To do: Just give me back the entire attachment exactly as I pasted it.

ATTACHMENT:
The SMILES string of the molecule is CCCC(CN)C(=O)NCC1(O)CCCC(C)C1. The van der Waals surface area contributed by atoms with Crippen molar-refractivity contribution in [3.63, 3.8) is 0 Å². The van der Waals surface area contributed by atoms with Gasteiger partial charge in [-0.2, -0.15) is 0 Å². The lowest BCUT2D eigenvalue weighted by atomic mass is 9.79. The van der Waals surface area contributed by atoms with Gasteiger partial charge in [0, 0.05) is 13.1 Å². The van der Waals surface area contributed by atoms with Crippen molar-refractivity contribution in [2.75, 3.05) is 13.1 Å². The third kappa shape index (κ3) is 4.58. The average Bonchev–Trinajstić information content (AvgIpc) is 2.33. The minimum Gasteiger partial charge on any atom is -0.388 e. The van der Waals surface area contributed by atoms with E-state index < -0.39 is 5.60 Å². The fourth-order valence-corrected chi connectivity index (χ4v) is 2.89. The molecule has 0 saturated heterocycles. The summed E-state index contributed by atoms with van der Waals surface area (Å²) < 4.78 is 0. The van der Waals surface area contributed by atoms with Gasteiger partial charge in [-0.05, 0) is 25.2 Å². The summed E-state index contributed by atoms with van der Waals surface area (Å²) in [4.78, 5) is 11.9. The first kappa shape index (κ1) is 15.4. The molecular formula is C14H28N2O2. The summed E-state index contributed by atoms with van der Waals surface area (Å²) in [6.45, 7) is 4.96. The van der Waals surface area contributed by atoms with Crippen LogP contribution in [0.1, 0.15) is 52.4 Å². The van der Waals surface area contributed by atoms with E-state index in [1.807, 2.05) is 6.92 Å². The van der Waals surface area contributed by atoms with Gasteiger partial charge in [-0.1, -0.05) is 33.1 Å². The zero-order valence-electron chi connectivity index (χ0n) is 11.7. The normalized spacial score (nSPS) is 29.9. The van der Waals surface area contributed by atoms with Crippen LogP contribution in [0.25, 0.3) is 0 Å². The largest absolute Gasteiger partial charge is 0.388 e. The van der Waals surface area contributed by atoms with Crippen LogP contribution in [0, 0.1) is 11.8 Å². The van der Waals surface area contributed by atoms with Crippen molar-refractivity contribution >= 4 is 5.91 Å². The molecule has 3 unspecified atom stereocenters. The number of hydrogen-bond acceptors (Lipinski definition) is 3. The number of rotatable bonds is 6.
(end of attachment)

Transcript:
The SMILES string of the molecule is CCCC(CN)C(=O)NCC1(O)CCCC(C)C1. The van der Waals surface area contributed by atoms with Crippen molar-refractivity contribution in [3.63, 3.8) is 0 Å². The van der Waals surface area contributed by atoms with Gasteiger partial charge in [-0.2, -0.15) is 0 Å². The lowest BCUT2D eigenvalue weighted by atomic mass is 9.79. The van der Waals surface area contributed by atoms with Gasteiger partial charge in [0, 0.05) is 13.1 Å². The van der Waals surface area contributed by atoms with Crippen molar-refractivity contribution in [2.75, 3.05) is 13.1 Å². The third kappa shape index (κ3) is 4.58. The average Bonchev–Trinajstić information content (AvgIpc) is 2.33. The minimum Gasteiger partial charge on any atom is -0.388 e. The van der Waals surface area contributed by atoms with E-state index < -0.39 is 5.60 Å². The fourth-order valence-corrected chi connectivity index (χ4v) is 2.89. The molecule has 0 saturated heterocycles. The summed E-state index contributed by atoms with van der Waals surface area (Å²) < 4.78 is 0. The van der Waals surface area contributed by atoms with Gasteiger partial charge in [-0.05, 0) is 25.2 Å². The summed E-state index contributed by atoms with van der Waals surface area (Å²) in [4.78, 5) is 11.9. The first kappa shape index (κ1) is 15.4. The molecular formula is C14H28N2O2. The summed E-state index contributed by atoms with van der Waals surface area (Å²) in [6.45, 7) is 4.96. The van der Waals surface area contributed by atoms with Crippen LogP contribution in [0.1, 0.15) is 52.4 Å². The van der Waals surface area contributed by atoms with E-state index in [1.807, 2.05) is 6.92 Å². The van der Waals surface area contributed by atoms with Gasteiger partial charge in [-0.1, -0.05) is 33.1 Å². The zero-order valence-electron chi connectivity index (χ0n) is 11.7. The normalized spacial score (nSPS) is 29.9. The van der Waals surface area contributed by atoms with Crippen LogP contribution in [0.25, 0.3) is 0 Å². The largest absolute Gasteiger partial charge is 0.388 e. The van der Waals surface area contributed by atoms with Crippen LogP contribution in [0, 0.1) is 11.8 Å². The van der Waals surface area contributed by atoms with Crippen molar-refractivity contribution >= 4 is 5.91 Å². The molecule has 3 unspecified atom stereocenters. The number of hydrogen-bond acceptors (Lipinski definition) is 3. The number of rotatable bonds is 6.